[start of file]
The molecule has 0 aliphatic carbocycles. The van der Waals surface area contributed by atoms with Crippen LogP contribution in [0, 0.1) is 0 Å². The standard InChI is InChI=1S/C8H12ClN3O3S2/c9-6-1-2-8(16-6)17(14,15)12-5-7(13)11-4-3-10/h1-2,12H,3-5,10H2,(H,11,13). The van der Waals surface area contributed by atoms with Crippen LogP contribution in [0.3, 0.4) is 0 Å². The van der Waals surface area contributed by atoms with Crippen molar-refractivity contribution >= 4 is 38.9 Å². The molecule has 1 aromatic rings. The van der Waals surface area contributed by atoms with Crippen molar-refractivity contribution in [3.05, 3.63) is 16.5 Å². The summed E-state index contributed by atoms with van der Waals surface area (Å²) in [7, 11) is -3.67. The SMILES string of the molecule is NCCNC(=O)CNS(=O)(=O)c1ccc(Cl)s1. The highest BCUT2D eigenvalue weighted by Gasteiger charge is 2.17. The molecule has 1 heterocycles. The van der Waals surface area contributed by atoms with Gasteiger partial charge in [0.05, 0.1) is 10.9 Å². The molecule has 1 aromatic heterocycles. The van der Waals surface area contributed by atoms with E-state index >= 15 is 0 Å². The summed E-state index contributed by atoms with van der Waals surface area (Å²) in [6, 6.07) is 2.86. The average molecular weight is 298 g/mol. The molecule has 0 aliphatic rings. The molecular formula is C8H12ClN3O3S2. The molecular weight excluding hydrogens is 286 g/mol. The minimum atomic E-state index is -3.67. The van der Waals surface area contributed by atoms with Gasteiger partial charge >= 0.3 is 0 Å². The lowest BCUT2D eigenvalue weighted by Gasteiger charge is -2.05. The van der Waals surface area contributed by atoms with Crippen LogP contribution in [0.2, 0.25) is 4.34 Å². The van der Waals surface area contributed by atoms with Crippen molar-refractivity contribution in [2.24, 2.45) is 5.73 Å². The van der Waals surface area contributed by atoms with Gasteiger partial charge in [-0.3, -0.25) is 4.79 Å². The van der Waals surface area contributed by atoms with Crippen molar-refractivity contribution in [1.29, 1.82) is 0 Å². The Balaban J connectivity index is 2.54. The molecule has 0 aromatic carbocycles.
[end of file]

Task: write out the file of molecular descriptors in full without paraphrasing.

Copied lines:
The molecule has 0 aliphatic carbocycles. The van der Waals surface area contributed by atoms with Crippen LogP contribution in [0, 0.1) is 0 Å². The standard InChI is InChI=1S/C8H12ClN3O3S2/c9-6-1-2-8(16-6)17(14,15)12-5-7(13)11-4-3-10/h1-2,12H,3-5,10H2,(H,11,13). The van der Waals surface area contributed by atoms with Crippen LogP contribution in [0.3, 0.4) is 0 Å². The van der Waals surface area contributed by atoms with Crippen molar-refractivity contribution >= 4 is 38.9 Å². The molecule has 1 aromatic rings. The van der Waals surface area contributed by atoms with Crippen molar-refractivity contribution in [3.05, 3.63) is 16.5 Å². The summed E-state index contributed by atoms with van der Waals surface area (Å²) in [7, 11) is -3.67. The SMILES string of the molecule is NCCNC(=O)CNS(=O)(=O)c1ccc(Cl)s1. The highest BCUT2D eigenvalue weighted by Gasteiger charge is 2.17. The molecule has 1 heterocycles. The van der Waals surface area contributed by atoms with Gasteiger partial charge in [0.05, 0.1) is 10.9 Å². The molecule has 1 aromatic heterocycles. The van der Waals surface area contributed by atoms with E-state index >= 15 is 0 Å². The summed E-state index contributed by atoms with van der Waals surface area (Å²) in [6, 6.07) is 2.86. The average molecular weight is 298 g/mol. The molecule has 0 aliphatic rings. The molecular formula is C8H12ClN3O3S2. The molecular weight excluding hydrogens is 286 g/mol. The minimum atomic E-state index is -3.67. The van der Waals surface area contributed by atoms with Gasteiger partial charge >= 0.3 is 0 Å². The lowest BCUT2D eigenvalue weighted by Gasteiger charge is -2.05. The van der Waals surface area contributed by atoms with Crippen LogP contribution in [0.2, 0.25) is 4.34 Å². The van der Waals surface area contributed by atoms with Crippen molar-refractivity contribution in [2.24, 2.45) is 5.73 Å². The van der Waals surface area contributed by atoms with Gasteiger partial charge in [-0.3, -0.25) is 4.79 Å². The van der Waals surface area contributed by atoms with Crippen molar-refractivity contribution in [1.29, 1.82) is 0 Å². The Balaban J connectivity index is 2.54. The molecule has 0 aromatic carbocycles.